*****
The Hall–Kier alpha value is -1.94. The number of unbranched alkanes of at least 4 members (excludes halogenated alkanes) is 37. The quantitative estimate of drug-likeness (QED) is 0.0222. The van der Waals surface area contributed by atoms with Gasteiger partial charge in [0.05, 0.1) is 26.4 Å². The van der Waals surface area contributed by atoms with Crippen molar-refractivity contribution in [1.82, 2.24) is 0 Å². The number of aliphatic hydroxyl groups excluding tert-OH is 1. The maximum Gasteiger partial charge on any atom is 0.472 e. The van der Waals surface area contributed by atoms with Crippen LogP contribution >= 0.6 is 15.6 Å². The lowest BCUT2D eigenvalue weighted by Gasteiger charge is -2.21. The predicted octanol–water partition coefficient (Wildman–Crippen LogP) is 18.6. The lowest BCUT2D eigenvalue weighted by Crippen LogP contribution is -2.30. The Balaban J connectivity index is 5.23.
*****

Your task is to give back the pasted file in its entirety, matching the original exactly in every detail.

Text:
The Hall–Kier alpha value is -1.94. The number of unbranched alkanes of at least 4 members (excludes halogenated alkanes) is 37. The quantitative estimate of drug-likeness (QED) is 0.0222. The van der Waals surface area contributed by atoms with Gasteiger partial charge in [0.05, 0.1) is 26.4 Å². The van der Waals surface area contributed by atoms with Crippen molar-refractivity contribution in [1.82, 2.24) is 0 Å². The number of aliphatic hydroxyl groups excluding tert-OH is 1. The maximum Gasteiger partial charge on any atom is 0.472 e. The van der Waals surface area contributed by atoms with Crippen LogP contribution >= 0.6 is 15.6 Å². The lowest BCUT2D eigenvalue weighted by Gasteiger charge is -2.21. The predicted octanol–water partition coefficient (Wildman–Crippen LogP) is 18.6. The lowest BCUT2D eigenvalue weighted by Crippen LogP contribution is -2.30. The Balaban J connectivity index is 5.23.